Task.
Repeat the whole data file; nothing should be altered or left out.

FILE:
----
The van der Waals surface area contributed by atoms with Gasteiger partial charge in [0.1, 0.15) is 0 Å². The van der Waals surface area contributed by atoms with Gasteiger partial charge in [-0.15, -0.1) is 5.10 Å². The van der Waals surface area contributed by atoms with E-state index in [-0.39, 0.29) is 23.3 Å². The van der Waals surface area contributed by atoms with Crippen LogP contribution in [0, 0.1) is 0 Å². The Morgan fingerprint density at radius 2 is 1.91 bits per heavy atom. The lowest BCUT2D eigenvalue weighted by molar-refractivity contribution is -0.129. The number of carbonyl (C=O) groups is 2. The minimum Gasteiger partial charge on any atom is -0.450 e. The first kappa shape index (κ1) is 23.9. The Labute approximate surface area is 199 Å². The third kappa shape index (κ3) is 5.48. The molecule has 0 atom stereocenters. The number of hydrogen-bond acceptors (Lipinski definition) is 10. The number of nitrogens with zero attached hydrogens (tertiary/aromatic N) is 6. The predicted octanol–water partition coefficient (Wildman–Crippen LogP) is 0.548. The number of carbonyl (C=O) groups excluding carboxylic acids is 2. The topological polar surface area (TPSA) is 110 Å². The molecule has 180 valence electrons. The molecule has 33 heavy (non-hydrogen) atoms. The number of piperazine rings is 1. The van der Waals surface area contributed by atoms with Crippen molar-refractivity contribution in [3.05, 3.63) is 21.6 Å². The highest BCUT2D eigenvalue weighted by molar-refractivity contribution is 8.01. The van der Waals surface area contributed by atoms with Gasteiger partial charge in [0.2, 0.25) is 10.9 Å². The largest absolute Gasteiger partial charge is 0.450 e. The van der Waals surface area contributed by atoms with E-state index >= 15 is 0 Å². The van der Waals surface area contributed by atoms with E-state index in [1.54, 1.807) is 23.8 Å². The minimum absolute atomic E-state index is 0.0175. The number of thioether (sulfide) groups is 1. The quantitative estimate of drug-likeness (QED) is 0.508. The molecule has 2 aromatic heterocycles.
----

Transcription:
The van der Waals surface area contributed by atoms with Gasteiger partial charge in [0.1, 0.15) is 0 Å². The van der Waals surface area contributed by atoms with Gasteiger partial charge in [-0.15, -0.1) is 5.10 Å². The van der Waals surface area contributed by atoms with E-state index in [-0.39, 0.29) is 23.3 Å². The van der Waals surface area contributed by atoms with Crippen LogP contribution in [0, 0.1) is 0 Å². The Morgan fingerprint density at radius 2 is 1.91 bits per heavy atom. The lowest BCUT2D eigenvalue weighted by molar-refractivity contribution is -0.129. The number of carbonyl (C=O) groups is 2. The minimum Gasteiger partial charge on any atom is -0.450 e. The first kappa shape index (κ1) is 23.9. The Labute approximate surface area is 199 Å². The third kappa shape index (κ3) is 5.48. The molecule has 0 atom stereocenters. The number of hydrogen-bond acceptors (Lipinski definition) is 10. The number of nitrogens with zero attached hydrogens (tertiary/aromatic N) is 6. The predicted octanol–water partition coefficient (Wildman–Crippen LogP) is 0.548. The number of carbonyl (C=O) groups excluding carboxylic acids is 2. The topological polar surface area (TPSA) is 110 Å². The molecule has 180 valence electrons. The molecule has 33 heavy (non-hydrogen) atoms. The number of piperazine rings is 1. The van der Waals surface area contributed by atoms with Crippen molar-refractivity contribution in [3.05, 3.63) is 21.6 Å². The highest BCUT2D eigenvalue weighted by molar-refractivity contribution is 8.01. The van der Waals surface area contributed by atoms with Gasteiger partial charge in [0.2, 0.25) is 10.9 Å². The largest absolute Gasteiger partial charge is 0.450 e. The van der Waals surface area contributed by atoms with E-state index >= 15 is 0 Å². The van der Waals surface area contributed by atoms with E-state index in [1.54, 1.807) is 23.8 Å². The minimum absolute atomic E-state index is 0.0175. The number of thioether (sulfide) groups is 1. The quantitative estimate of drug-likeness (QED) is 0.508. The molecule has 2 aromatic heterocycles.